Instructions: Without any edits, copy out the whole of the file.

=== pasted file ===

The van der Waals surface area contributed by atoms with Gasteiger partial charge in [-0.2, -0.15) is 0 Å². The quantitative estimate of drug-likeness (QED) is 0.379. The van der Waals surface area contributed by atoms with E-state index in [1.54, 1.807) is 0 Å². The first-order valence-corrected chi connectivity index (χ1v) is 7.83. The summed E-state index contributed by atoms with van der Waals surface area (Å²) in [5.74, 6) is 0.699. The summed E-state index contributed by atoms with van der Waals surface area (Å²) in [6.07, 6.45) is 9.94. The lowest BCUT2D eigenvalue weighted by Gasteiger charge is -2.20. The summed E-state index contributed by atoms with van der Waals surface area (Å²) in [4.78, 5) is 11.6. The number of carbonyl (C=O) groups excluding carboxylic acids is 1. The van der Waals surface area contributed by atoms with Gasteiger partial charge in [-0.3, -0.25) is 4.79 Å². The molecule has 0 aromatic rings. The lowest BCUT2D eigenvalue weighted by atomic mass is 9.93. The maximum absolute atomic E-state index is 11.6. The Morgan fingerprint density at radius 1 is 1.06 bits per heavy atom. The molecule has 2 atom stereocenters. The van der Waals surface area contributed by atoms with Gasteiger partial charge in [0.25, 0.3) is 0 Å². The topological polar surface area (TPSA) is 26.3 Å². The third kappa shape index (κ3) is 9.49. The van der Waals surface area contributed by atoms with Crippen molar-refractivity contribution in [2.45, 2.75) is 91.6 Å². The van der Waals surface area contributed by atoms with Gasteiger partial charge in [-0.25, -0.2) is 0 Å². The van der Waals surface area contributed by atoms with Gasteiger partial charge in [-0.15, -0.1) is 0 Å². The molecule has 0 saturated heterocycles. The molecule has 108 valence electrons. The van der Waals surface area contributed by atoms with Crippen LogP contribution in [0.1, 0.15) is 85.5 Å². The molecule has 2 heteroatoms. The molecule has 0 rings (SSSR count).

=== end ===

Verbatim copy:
The van der Waals surface area contributed by atoms with Gasteiger partial charge in [-0.2, -0.15) is 0 Å². The quantitative estimate of drug-likeness (QED) is 0.379. The van der Waals surface area contributed by atoms with E-state index in [1.54, 1.807) is 0 Å². The first-order valence-corrected chi connectivity index (χ1v) is 7.83. The summed E-state index contributed by atoms with van der Waals surface area (Å²) in [5.74, 6) is 0.699. The summed E-state index contributed by atoms with van der Waals surface area (Å²) in [6.07, 6.45) is 9.94. The lowest BCUT2D eigenvalue weighted by Gasteiger charge is -2.20. The summed E-state index contributed by atoms with van der Waals surface area (Å²) in [4.78, 5) is 11.6. The number of carbonyl (C=O) groups excluding carboxylic acids is 1. The van der Waals surface area contributed by atoms with Gasteiger partial charge in [-0.3, -0.25) is 4.79 Å². The molecule has 0 aromatic rings. The lowest BCUT2D eigenvalue weighted by atomic mass is 9.93. The maximum absolute atomic E-state index is 11.6. The Morgan fingerprint density at radius 1 is 1.06 bits per heavy atom. The molecule has 2 atom stereocenters. The van der Waals surface area contributed by atoms with Gasteiger partial charge in [0.25, 0.3) is 0 Å². The topological polar surface area (TPSA) is 26.3 Å². The third kappa shape index (κ3) is 9.49. The van der Waals surface area contributed by atoms with Crippen molar-refractivity contribution in [2.45, 2.75) is 91.6 Å². The van der Waals surface area contributed by atoms with Gasteiger partial charge in [-0.25, -0.2) is 0 Å². The van der Waals surface area contributed by atoms with Gasteiger partial charge in [-0.15, -0.1) is 0 Å². The molecule has 0 saturated heterocycles. The molecule has 108 valence electrons. The van der Waals surface area contributed by atoms with Crippen LogP contribution in [0.1, 0.15) is 85.5 Å². The molecule has 2 heteroatoms. The molecule has 0 rings (SSSR count).